Federal Forfeitures

Federal Forfeitures



Many if not most Criminal Defense Attorneys are unfamiliar with and inexperienced in Federal Forfeiture laws and therefore unwilling to become involved in that part of your case.

At Houlon Berman, our co-managing partner, Richard Finci and Senior Associate, Jeremy Feldman, have years of experience handling the seizure and forfeiture elements of our client’s Administrative, Criminal and Civil Forfeiture matters.  In fact, over the years, we have recovered literally millions of dollars of our client’s cash, automobiles, jewelry and real property (homes and land).  We are known throughout the State of Maryland as experts in Federal Forfeiture law and Richard Finci has lectured and advised other lawyers on the subject on many occasions.

Federal forfeiture laws are harsh, aggressively pursued and enforced by Federal authorities and on many occasions, unfairly applied both against those charged with a Federal crime and innocent family members who are co-owners of the property being forfeited.

Federal forfeiture is generally controlled by the Civil Asset Forfeiture Reform Act of 2000 (known as CAFRA).  The Federal criminal statutes controlling Forfeiture can be found at 21 U.S.C. §853 (Criminal Forfeitures), 18 U.S.C.§983 (Civil Forfeitures) and Federal Criminal Procedure Rule 32.2 (applying to Criminal Forfeitures) and the Federal Rules of Admiralty. (There are other related statutes as well, but these are the major provisions which apply).

Federal Forfeitures begin with the seizure of property often resulting from the execution of a Search warrant, a Property Seizure warrant or simply the recovery of a large sum of money from a vehicle or someone’s person.  Within 30-60 days, the person from whom the property was seized and any other person who can be arguably identified as having a possible ownership or possessory interest in the money or property will receive an Administrative Forfeiture Notice from the federal agency which seeks to forfeit the property (perhaps the FBI, DEA or Customs and Border Protection (CBP).  This Notice sets forth choices and rights that the owner has with respect to challenging the forfeiture.  The owner may ask for the agency to forgive the forfeiture and return the property, or may request an agency or judicial referral of the forfeiture matter.

In our experience, there is virtually no chance that the agency will voluntarily return your property once an Administrative forfeiture notice is issued.  Your only viable chance to get your property back is to request that it be referred to the U. S. Attorney’s office for consideration of Judicial forfeiture.  We almost universally recommend that our clients who wish to seek the return of their property seek Judicial forfeiture by filing the necessary Claim to the property.  Of course this advice is subject to consideration of evidentiary and strategic factors in any underlying criminal case or any criminal case exposure.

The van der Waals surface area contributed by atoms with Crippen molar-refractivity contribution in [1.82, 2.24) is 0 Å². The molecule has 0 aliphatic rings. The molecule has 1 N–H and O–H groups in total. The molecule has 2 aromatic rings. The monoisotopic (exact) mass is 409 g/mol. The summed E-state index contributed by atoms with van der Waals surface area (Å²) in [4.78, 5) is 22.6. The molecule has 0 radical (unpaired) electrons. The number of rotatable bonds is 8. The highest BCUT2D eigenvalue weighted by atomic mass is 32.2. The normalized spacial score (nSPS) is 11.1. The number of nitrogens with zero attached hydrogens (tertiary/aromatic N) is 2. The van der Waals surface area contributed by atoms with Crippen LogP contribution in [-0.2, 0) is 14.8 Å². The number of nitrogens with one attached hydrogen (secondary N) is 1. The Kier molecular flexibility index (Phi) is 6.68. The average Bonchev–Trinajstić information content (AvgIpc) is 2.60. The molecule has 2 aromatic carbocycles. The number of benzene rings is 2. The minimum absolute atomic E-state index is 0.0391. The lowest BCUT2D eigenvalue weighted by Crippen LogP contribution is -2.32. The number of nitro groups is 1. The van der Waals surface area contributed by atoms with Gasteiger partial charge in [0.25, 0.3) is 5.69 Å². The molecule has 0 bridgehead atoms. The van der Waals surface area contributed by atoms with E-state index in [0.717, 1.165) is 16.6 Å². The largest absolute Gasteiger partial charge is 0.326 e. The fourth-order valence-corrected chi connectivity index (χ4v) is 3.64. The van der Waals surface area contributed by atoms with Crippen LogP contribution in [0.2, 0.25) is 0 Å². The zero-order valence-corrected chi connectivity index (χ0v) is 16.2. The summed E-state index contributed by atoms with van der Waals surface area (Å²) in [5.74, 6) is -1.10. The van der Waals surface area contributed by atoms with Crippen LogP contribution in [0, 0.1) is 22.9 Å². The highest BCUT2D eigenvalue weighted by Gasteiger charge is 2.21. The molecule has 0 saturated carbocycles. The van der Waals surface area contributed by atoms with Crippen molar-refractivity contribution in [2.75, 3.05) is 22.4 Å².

Once the case is referred to the U.S. Attorney’s office, a couple of possibilities are presented.  First, the US Attorney might decline to take on the case.  This happens more often when the case referral is from a State agency under “adoptive forfeiture” policies related to the controversial federal “equitable sharing” program.  For a recent interesting scholarly article on this general subject take a look at https://harvardlawreview.org/2018/06/how-crime-pays-the-unconstitutionality-of-modern-civil-asset-forfeiture-as-a-tool-of-criminal-law-enforcement/.

On many past occasions, the Assistant United State’s Attorney to whom the now referred matter is assigned would contact us and a process of informal exchange of information would move forward and negotiations commence.  These types of less formal discussions of the Forfeiture issues at hand was common in the past and will helpfully continue into the future.  However, over the past few months, negotiations have been difficult as the current Chief of the Maryland U.S. Attorney’s Office Asset Forfeiture Unit has decided to either decline cases with no criminal charges or include the asset in a related Indictment in order to pursue Criminal Forfeiture of the asset.

We can help you with your Federal Forfeiture issues.  Recent Supreme Court case law has narrowed the scope of Civil Forfeiture, has provided that seized assets which are not directly tainted by the alleged offense may be accessed to help pay your attorney fees and that a forfeiture judgment under a joint and several liability theory for the entire proceeds of a criminal enterprise should not be granted. Only a judgment for the amount directly associated with funds received by the person charged should be granted.

Additionally, we can at a minimum help work to ensure that any assets seized for Forfeiture will be applied to mandatory victim restitution rather then be separately retained by the Government with you still owing a large Judgment of Restitution to the victim.

Whatever you do, it is absolutely crucial that your Criminal Defense Attorney also be willing to become involved in the related Asset Forfeiture issues and that your attorney have the expert knowledge to do so effectively.